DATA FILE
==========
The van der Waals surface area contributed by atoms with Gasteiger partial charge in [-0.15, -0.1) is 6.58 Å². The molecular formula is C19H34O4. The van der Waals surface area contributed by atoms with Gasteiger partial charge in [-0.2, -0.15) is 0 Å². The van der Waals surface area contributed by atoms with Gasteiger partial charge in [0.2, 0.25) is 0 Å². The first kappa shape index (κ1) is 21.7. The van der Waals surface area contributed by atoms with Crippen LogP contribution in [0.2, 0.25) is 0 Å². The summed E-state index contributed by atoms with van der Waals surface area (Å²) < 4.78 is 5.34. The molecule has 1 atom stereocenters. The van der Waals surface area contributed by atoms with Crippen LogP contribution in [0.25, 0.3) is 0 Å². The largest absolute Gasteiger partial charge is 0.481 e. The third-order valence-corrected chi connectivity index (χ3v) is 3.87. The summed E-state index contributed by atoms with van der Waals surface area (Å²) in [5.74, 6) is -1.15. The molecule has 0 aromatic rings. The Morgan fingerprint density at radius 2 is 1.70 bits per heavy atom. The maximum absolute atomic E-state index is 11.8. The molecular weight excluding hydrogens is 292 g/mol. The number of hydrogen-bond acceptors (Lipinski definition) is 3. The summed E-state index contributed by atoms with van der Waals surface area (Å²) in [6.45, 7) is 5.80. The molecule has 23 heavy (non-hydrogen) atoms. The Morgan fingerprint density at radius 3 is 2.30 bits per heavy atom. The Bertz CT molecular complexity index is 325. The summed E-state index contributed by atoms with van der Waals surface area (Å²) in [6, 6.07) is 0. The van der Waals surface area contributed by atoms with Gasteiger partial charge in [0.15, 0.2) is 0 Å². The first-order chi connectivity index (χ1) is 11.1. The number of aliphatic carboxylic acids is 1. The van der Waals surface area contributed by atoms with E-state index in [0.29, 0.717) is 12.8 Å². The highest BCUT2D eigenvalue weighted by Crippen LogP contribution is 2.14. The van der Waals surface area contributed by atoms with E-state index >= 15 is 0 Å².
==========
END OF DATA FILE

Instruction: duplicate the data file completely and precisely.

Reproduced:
The van der Waals surface area contributed by atoms with Gasteiger partial charge in [-0.15, -0.1) is 6.58 Å². The molecular formula is C19H34O4. The van der Waals surface area contributed by atoms with Gasteiger partial charge in [-0.2, -0.15) is 0 Å². The van der Waals surface area contributed by atoms with Gasteiger partial charge in [0.2, 0.25) is 0 Å². The first kappa shape index (κ1) is 21.7. The van der Waals surface area contributed by atoms with Crippen LogP contribution in [0.2, 0.25) is 0 Å². The summed E-state index contributed by atoms with van der Waals surface area (Å²) < 4.78 is 5.34. The molecule has 1 atom stereocenters. The van der Waals surface area contributed by atoms with Crippen LogP contribution in [0.25, 0.3) is 0 Å². The largest absolute Gasteiger partial charge is 0.481 e. The third-order valence-corrected chi connectivity index (χ3v) is 3.87. The summed E-state index contributed by atoms with van der Waals surface area (Å²) in [5.74, 6) is -1.15. The molecule has 0 aromatic rings. The Morgan fingerprint density at radius 2 is 1.70 bits per heavy atom. The maximum absolute atomic E-state index is 11.8. The molecular weight excluding hydrogens is 292 g/mol. The number of hydrogen-bond acceptors (Lipinski definition) is 3. The summed E-state index contributed by atoms with van der Waals surface area (Å²) in [6.45, 7) is 5.80. The molecule has 23 heavy (non-hydrogen) atoms. The Morgan fingerprint density at radius 3 is 2.30 bits per heavy atom. The Bertz CT molecular complexity index is 325. The summed E-state index contributed by atoms with van der Waals surface area (Å²) in [6, 6.07) is 0. The van der Waals surface area contributed by atoms with Gasteiger partial charge in [0.15, 0.2) is 0 Å². The first-order chi connectivity index (χ1) is 11.1. The number of aliphatic carboxylic acids is 1. The van der Waals surface area contributed by atoms with E-state index in [0.29, 0.717) is 12.8 Å². The highest BCUT2D eigenvalue weighted by Crippen LogP contribution is 2.14. The van der Waals surface area contributed by atoms with E-state index >= 15 is 0 Å².